Dr. Boraie will deliver the Presidential Keynote address titled, “Next Generation ELT: Voices of TESOLers” at the TESOL 2014 International Convention & English Language Expo, 8 am, Friday, 28 March 2014.
With my country, Egypt, going through many changes affecting all areas of life, including education policies, I started to think about the future and to reflect on what is happening in TESOL both locally and globally. Although I definitely do not have a linguistic crystal ball, I do want to try and look into the future of English language teaching and learning.
I think that English will remain the lingua franca of the world for the next 20 years at least, but the number of people learning English as a foreign language will not continue to increase at the current rate and will eventually plateau. In many countries, English is taught early, from Grade 1 or a higher grade in the primary stage of schooling, and so over time the need and numbers of adults learning EFL will lose its current momentum.
Another important change is that English will not continue to dominate the new forms of computer-mediated communication such as Twitter or Facebook. There are world languages that are emerging such as Chinese, Hindi/Urdu, Spanish, and Arabic, and technology can support these languages much better than in the past. The changing statuses of these languages will result in a different hierarchy of languages used globally. While English is the dominant language globally currently, this may not necessarily be the case in the future.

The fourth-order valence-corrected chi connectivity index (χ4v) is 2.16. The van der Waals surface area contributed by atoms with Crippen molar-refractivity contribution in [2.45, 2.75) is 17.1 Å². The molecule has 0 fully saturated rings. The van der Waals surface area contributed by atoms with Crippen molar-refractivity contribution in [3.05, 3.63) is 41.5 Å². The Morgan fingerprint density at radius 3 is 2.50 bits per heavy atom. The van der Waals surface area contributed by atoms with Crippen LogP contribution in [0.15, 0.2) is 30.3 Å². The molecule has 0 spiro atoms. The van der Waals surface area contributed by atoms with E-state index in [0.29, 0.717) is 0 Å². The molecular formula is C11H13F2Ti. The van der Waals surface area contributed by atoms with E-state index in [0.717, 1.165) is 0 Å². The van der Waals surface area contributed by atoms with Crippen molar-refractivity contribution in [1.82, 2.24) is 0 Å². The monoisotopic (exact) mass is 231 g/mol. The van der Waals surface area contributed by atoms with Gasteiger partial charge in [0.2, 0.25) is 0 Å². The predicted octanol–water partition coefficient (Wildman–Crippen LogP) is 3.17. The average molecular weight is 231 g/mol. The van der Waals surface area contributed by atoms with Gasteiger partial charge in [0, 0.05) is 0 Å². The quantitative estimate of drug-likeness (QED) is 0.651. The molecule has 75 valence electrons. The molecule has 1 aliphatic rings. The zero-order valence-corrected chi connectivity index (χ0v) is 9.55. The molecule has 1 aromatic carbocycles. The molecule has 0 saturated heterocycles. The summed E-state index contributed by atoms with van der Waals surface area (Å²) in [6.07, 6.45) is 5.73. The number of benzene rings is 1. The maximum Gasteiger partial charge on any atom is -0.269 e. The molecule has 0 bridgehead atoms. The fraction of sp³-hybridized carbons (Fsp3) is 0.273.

Ideologically, there is a growing movement that advocates that the best way to educate children is through their mother tongue, and within this movement this is seen as a basic human right. This is also associated with fears at the local level in some countries that English may overtake the L1. Therefore, I believe that the position of English is changing in status at the local level.
I don’t think that learning English will stop, but the focus will be on bilingualism or even multilingualism. Furthermore, English will most likely take on the local color of the context where it is taught and used, especially if English is taught by nonnative English–speaking teachers. For me, the key questions that need to be researched and answered are, “what is the future of English language teaching and learning in specific contexts?” and “what kind of English is needed in each of your contexts?”
What are your thoughts on the future of English language teaching and learning?